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‘Christian Eugenics’? Anathema Sit

This came in my e-mail the other day: Dear Friend, Through our network of associates, you have been invited to join the elite Christian Eugenics Society.  The society is just now forming and we are planning on our first conference to be held either in Cambridge, MA or Oxford, UK during the fall of 2013. […]

This came in my e-mail the other day:

Dear Friend,

Through our network of associates, you have been invited to join the elite Christian Eugenics Society.  The society is just now forming and we are planning on our first conference to be held either in Cambridge, MA or Oxford, UK during the fall of 2013.

I know, you hear “eugenics” and think “evil.”  But that is not the case.  Cultural Marxism has done much over the last 75 years to paint eugenics as bad, but this has not always been so.

Plato and Aristotle were the first to popularize eugenics and early Christians all practiced eugenics.  From the ancient world to the early 20th century, eugenics was the norm in the West.  In the early 20th century, the majority of pastors and priests in the USA supported eugenics.  Perhaps the biggest practitioners of eugenics over the past 100 years have been the Chinese and Ashkenazis, much to their benefit.

Our board of directors will include: people with graduate degrees in the hard sciences, classical languages, philosophy and theology.

Our motto is:  “A humane eugenics for a better future.”

That’s right, in the early 20th century a majority of clerics in the US did support eugenics. And you know what? Shame on them. Reviewing Christine Rosen’s book about the support eugenics received among Christian clergy of that era, Wesley J. Smith writes:

Before reading Rosen’s Preaching Eugenics, I had assumed the churches resisted eugenics almost uniformly – – and no doubt been subjected to withering criticisms from modernist public personages, academics, and members of the science establishment, the primary boosters of the pseudoscience from the late 19th century on. But, as Rosen ably demonstrates, history is rarely that simple.

The Social Gospel movement, led mostly by Congregationalist and Unitarian ministers, grew rapidly in these years among mainline Protestant churches. The Social Gospel reconceived Christianity as being less about faith and salvation, and more about, as Rosen writes, “ushering in the Kingdom of God on earth through [social] reform and service.”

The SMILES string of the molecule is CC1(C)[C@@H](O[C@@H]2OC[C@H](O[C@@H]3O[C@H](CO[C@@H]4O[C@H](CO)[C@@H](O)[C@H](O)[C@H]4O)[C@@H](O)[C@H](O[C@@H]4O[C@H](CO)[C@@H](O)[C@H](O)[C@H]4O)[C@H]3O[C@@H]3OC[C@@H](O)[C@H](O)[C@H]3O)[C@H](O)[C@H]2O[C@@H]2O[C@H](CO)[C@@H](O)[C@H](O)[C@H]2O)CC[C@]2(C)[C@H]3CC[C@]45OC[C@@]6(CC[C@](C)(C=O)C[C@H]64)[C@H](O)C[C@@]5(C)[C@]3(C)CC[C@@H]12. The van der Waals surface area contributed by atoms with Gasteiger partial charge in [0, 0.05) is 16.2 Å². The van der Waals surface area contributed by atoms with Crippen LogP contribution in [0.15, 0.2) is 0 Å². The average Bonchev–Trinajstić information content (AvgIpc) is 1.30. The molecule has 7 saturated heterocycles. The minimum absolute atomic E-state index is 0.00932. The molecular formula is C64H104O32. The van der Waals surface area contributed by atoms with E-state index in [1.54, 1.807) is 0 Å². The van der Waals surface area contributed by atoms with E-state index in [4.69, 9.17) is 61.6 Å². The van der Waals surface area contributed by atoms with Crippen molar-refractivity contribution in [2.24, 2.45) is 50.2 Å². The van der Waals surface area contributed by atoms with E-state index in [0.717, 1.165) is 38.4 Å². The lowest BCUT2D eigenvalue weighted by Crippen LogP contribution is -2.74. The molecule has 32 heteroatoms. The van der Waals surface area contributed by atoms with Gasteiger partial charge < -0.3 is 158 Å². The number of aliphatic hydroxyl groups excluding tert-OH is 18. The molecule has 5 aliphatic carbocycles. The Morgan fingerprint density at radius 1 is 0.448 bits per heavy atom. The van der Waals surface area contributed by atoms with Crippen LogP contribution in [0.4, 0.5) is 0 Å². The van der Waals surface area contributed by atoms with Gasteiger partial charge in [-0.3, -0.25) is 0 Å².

Many Social Gospel adherents viewed eugenics as God’s plan to reconcile the truths of science with the Bible. Toward this end, Bible verses were reinterpreted and found to contain what had theretofore been secret eugenics messages. Thus, in one minister’s sermon, Noah’s flood was God’s own eugenics policy for eliminating a human race that had degraded and become inferior. Others insisted that Christ’s Parable of the Talents was actually about improving the population: In eugenics exegeses, “Whoever has will be given more; whoever does not have, even what he thinks he has will be taken from him,” took on a whole new meaning.

While some notable leaders of the broader eugenics movement kept their distance from all things religious, the American Eugenics Society recognized the importance of church leaders in selling eugenics theory to average Americans. Toward this end, the society appointed the Reverend Harry Emerson Fosdick, whose radio program, National Vespers, reached two or three million listeners each week, to its advisory council. Securing the endorsement of Fosdick, one of the nation’s most famous preachers, was a major coup for eugenics.

The American Eugenics Society’s Committee on Cooperation with Clergymen also sponsored eugenics sermon contests, open to all ministers, priests, rabbis, and theology students. The sermon had to be preached to a regular congregation in a church or synagogue, and the minister had to take up the question, “Religion and Eugenics: Does the church have any responsibility for improving the human stock?” The prizes ranged up to $500, a hefty sum in the mid-1920s.